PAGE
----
To stay on the up-and-up, I should tell you that most of us here at IndieFit Central are all about the turkey. That said, we also know that some people – especially those of us who sweat it out in the kitchen while Uncle Joe and Aunt Trudy chomp Brazil nuts and sip Cold Duck in the living room – get bored cooking the same old traditional turkey and dressing we’ve eaten every Thanksgiving since we were kids. We’ve mixed it up in the past by declaring, cuisine-wise, an Italian or Mexican or Chinese-themed holiday. But, in the end, these solutions fell flat. Despite our best attempts to guide our families and friends towards new culinary terrain, we missed the aroma of fresh sage and rosemary. First some loaf history. The original The solution? Even if you’re a rampant carnivore the other 364 days a vegetarian holiday loaf - Tofurkey year, this Thanksgiving go veggie! After was introduced to America in 1955 all, its harvest season, and autumn as a quick, tasty way for vegetarians vegetables and aromatics are at their to enjoy the holidays. Tofurkey’s peak in local markets. It’s a fun way to inventor, Seth Tibbott, emulated the cook a traditional Thanksgiving meal texture of turkey meat with the magical that’s healthy, steeped in holiday flavors properties of soybeans, rather than and aromas you’d otherwise miss, and using vital wheat gluten, the more definitely a change from the usual common meat substitute of the day. focus on the bird. (The American wild The original Tofurkey sold for an eyeturkey’s scientific name, if you were popping $30 and featured not two wondering, is Meleagris gallapavo ). but eight faux gobbler legs! Over time Also if you would rather eat no meat the legs came off, stuffing and gravy for the holidays than a cheap factory- mixes were added to the kit, and the produced turkey raised on a diet of price was slashed. Tofurkey’s still the antibiotic-laced corn (factory turkeys king of vegan birds, but today it has eat corn not only to fatten up but also competitors. What follows is a guide because workers chop off their beaks to several glorious veggie main courses soon after they exit the incubator), a that might be just what you need to vegan loaf is a sustainable alternative wow (or worry) your Thanksgiving that’s a lot less expensive than a high feasters, depending on their proclivity quality organic turkey that you might for the loaf. have to order weeks in advance.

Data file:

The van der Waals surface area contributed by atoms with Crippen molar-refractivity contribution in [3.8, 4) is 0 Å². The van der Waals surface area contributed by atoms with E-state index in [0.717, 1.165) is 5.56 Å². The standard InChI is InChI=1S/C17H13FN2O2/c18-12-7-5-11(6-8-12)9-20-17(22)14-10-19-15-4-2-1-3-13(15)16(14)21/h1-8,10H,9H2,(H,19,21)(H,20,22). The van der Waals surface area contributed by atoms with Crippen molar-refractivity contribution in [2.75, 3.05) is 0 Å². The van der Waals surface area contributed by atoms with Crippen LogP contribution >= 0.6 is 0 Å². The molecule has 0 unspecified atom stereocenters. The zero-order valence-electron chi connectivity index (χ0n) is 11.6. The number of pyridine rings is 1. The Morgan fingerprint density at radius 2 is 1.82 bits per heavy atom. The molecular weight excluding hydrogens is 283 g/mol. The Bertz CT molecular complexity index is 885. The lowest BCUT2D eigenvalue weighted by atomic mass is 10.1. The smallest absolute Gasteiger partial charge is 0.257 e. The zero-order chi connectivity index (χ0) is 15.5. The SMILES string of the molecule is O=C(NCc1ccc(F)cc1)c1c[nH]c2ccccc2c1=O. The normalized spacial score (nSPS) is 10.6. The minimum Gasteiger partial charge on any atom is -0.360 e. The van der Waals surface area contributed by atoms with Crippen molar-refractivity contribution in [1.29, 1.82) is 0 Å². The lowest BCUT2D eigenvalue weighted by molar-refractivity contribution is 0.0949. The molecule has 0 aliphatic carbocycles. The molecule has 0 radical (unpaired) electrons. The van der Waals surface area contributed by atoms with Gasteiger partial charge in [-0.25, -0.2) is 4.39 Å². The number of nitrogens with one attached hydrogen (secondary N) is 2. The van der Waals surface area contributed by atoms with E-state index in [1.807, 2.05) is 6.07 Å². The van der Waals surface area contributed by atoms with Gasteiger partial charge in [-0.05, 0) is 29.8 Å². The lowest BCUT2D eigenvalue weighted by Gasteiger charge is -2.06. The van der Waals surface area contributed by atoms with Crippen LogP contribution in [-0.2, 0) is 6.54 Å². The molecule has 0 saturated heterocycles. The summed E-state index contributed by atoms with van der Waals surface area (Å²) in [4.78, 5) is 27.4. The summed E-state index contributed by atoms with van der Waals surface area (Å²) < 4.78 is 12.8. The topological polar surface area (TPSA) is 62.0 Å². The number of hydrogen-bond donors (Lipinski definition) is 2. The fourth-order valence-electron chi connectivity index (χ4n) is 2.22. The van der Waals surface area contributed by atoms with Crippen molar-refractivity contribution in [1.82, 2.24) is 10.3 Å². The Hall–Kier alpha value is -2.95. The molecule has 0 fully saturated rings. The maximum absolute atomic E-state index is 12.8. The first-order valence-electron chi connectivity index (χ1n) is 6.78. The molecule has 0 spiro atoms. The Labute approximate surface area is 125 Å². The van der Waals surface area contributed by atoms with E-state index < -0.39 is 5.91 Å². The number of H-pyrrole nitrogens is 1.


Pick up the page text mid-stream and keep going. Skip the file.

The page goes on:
The Magical Loaf Studio